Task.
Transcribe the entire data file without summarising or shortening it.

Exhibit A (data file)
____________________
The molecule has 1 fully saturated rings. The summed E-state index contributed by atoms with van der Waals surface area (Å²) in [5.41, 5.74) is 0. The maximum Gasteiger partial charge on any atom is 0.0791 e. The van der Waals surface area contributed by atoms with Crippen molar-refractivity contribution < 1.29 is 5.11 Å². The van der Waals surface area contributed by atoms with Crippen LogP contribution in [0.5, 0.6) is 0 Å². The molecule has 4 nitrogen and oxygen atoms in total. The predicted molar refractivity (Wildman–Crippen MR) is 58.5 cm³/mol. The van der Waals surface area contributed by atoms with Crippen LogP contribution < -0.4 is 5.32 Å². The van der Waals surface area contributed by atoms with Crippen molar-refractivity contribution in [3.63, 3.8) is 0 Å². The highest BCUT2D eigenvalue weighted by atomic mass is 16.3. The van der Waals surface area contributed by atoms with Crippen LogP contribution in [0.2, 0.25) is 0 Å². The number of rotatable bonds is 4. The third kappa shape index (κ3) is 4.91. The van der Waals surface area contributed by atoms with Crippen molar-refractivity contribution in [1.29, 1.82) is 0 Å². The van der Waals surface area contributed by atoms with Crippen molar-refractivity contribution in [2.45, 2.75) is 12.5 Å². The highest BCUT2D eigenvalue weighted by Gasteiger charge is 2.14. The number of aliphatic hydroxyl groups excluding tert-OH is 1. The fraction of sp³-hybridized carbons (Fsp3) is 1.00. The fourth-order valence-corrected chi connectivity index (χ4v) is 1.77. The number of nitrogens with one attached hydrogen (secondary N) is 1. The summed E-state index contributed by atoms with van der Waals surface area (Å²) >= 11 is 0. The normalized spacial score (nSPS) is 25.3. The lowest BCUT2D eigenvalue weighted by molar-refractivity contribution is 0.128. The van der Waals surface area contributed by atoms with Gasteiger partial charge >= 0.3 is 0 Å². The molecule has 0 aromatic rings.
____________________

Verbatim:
The molecule has 1 fully saturated rings. The summed E-state index contributed by atoms with van der Waals surface area (Å²) in [5.41, 5.74) is 0. The maximum Gasteiger partial charge on any atom is 0.0791 e. The van der Waals surface area contributed by atoms with Crippen molar-refractivity contribution < 1.29 is 5.11 Å². The van der Waals surface area contributed by atoms with Crippen LogP contribution in [0.5, 0.6) is 0 Å². The molecule has 4 nitrogen and oxygen atoms in total. The predicted molar refractivity (Wildman–Crippen MR) is 58.5 cm³/mol. The van der Waals surface area contributed by atoms with Crippen LogP contribution < -0.4 is 5.32 Å². The van der Waals surface area contributed by atoms with Crippen molar-refractivity contribution in [3.63, 3.8) is 0 Å². The highest BCUT2D eigenvalue weighted by atomic mass is 16.3. The van der Waals surface area contributed by atoms with Crippen LogP contribution in [0.2, 0.25) is 0 Å². The number of rotatable bonds is 4. The third kappa shape index (κ3) is 4.91. The van der Waals surface area contributed by atoms with Crippen molar-refractivity contribution in [1.29, 1.82) is 0 Å². The van der Waals surface area contributed by atoms with Crippen molar-refractivity contribution in [2.45, 2.75) is 12.5 Å². The highest BCUT2D eigenvalue weighted by Gasteiger charge is 2.14. The number of aliphatic hydroxyl groups excluding tert-OH is 1. The fraction of sp³-hybridized carbons (Fsp3) is 1.00. The fourth-order valence-corrected chi connectivity index (χ4v) is 1.77. The number of nitrogens with one attached hydrogen (secondary N) is 1. The summed E-state index contributed by atoms with van der Waals surface area (Å²) >= 11 is 0. The normalized spacial score (nSPS) is 25.3. The lowest BCUT2D eigenvalue weighted by molar-refractivity contribution is 0.128. The van der Waals surface area contributed by atoms with Gasteiger partial charge >= 0.3 is 0 Å². The molecule has 0 aromatic rings.